Alberta didn’t live up to the terms of a deal it has with the Northwest Territories to inform it about threats to its shared watershed after two major oilsands tailings spills, the territory’s environment minister said Friday.
Shane Thompson said the lack of communication isn’t encouraging as Alberta and the federal government work out the terms under which tailings will be treated and released into the Athabasca River.
“The bilateral agreement says Alberta is supposed to advise us with any ecological changes that happen and they didn’t do that,” he said.
“This event underlines our position. The government of the N.W.T. will not support the release of tailings unless rigorous science shows how to do it.
“We also need to see the science.”
Employees at Imperial Oil’s Kearl Lake oilsands facility first reported seepage from a tailings pond last May to the Alberta Energy Regulator.
A second release of at least 5.3 million litres of wastewater was reported in early February from a storage pond. That makes it, on its own, one of the largest spills in Alberta history.
The tailings leaked onto muskeg and forest as well as a small lake and tributaries of the Firebag and Muskeg rivers.
The wastewater exceeds federal and provincial guidelines for iron, arsenic, sulphates and hydrocarbons that could include kerosene, creosote and diesel.
The seepage, the amount of which hasn’t been estimated, continues.
Thompson said his government was never officially notified about the spill, despite the 2015 legally binding Mackenzie Basin Bilateral Water Management agreement with Alberta.
That agreement emphasizes several times the importance of mutual and prompt notification of changes on the watershed, including during an emergency.
“The protocols will ensure that the party within whose jurisdiction the emergency originates will, without delay, notify the other partner,” it says.
Thompson said he met several times with his Alberta counterpart Sonya Savage — who was previous the province’s energy minister — after the leak was first reported and before Feb. 6, when the Alberta Energy Regulator issued an environmental protection order.
“At no point in time did that conversation come up,” he said.
Federal Environment Minister Steven Guilbeault said he is deeply concerned about the reports about the Kearl mine tailings ponds.
He said his first thoughts are for the health and well-being of families in Athabasca Chipewyan First Nation and other affected communities.
“I have reached out to both Chief (Allan) Adam from the Athabasca Chipewyan First Nation as well as my counterpart in Alberta, Minister Sonya Savage, to get to the bottom of the situation from their perspectives and offer the unwavering support of the federal government,” Guilbeault said in a statement.
Guilbeault said federal enforcement officers from his department will be given all the resources necessary to continue their independent assessment, under the jurisdiction of the federal Fisheries Act, to determine next steps.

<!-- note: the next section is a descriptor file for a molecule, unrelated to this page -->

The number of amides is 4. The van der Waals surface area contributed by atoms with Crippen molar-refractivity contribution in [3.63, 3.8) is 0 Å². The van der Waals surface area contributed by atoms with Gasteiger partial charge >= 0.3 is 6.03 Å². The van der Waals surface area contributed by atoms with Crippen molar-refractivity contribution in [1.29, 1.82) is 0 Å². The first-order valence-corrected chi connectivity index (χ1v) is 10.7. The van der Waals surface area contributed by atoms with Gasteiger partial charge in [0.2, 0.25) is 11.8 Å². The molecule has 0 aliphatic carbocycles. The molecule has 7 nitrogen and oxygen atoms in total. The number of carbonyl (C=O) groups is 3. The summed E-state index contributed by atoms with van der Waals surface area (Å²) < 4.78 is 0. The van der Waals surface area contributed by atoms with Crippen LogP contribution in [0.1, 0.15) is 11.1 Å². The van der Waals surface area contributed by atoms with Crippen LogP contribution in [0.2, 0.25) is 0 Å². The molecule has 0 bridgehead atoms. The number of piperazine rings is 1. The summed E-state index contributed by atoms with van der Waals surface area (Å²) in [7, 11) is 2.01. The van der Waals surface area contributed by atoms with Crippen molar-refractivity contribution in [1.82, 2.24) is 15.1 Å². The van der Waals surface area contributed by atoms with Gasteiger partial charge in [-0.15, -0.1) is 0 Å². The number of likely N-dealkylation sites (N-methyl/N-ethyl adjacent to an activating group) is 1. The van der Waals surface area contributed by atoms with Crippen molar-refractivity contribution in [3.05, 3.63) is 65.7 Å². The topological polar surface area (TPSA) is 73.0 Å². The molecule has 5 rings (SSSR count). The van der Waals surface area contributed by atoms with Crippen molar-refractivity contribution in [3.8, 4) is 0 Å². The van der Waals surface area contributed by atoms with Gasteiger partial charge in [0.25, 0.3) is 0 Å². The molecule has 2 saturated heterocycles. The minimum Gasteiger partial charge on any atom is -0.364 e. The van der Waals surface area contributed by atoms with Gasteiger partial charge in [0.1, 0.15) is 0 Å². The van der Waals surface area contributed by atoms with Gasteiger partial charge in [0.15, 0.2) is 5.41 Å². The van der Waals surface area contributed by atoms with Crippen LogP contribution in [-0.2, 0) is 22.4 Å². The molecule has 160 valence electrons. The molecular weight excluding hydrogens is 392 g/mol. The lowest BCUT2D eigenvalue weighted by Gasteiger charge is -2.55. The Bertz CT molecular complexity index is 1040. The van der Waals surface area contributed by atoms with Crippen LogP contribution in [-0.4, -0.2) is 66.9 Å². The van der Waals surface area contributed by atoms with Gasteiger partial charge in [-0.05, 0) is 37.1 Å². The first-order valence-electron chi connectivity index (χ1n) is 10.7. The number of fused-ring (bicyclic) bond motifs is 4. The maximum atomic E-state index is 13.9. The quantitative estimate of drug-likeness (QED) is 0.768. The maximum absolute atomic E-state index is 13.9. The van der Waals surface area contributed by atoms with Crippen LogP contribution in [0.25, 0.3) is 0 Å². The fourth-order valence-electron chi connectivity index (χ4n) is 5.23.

“We need to see a clear remediation plan from the company and to better understand the apparent failures of communication for the notification of this spill,” he said.
“Rebuilding a relationship based on trust will take a concerted effort, as well as transparency, collaboration and industry investment.”
Savage said Alberta’s United Conservative Party government is monitoring the situation and she and Premier Danielle Smith have been briefed by the province’s regulator.
“We understand from them that remediation is underway, and no contaminated water has entered into the water system or affected human health or wildlife,” Savage said in a release.
“The Government of Alberta is standing by to assist the Athabasca Chipewyan First Nation and other communities in any way necessary should it be required, and we look forward to the results of the AER investigation.”
Neither government has indicated when they first learned of the leak.
This is not the first time the N.W.T. has expressed frustration with its upstream neighbour.
In August 2020, the territory was unhappy about not being told Alberta had suspended environmental monitoring on the Athabasca due to COVID-19 concerns. Monitoring was later resumed and still continues.
Now, Thompson said the territory isn’t playing a big enough role in developing regulations for the eventual release of treated oilsands tailings water into the river.
“We need the science that they’re supposed to share with us,” he said. “It has to be transparent.
“We’ve started the conversation, (but) we want it to be more on a regular basis.”
Meanwhile, a second First Nation has complained about being poorly informed about the spills on lands they harvest from.
On Thursday, Chief Adam of the Athabasca Chipewyan First Nation said he only learned of the extent of the spill after the Alberta Energy Regulator issued the environmental protection order and accused Imperial of trying to cover it up.
Friday, the Mikisew Cree First Nation said it had been treated the same way.
Chief Billy-Joe Tuccaro said the failure to keep his band posted is a failure by the Alberta Energy Regulator. Scientists warned of the likelihood of seepage from the ground under the tailings pond when the project was first approved, he said.
“The AER and Canada approved Imperial’s project knowing the risk of seepage for this tailing pond. There needs to be an independent review of the approval of this tailings pond and the AER’s management of this mess,” he said.
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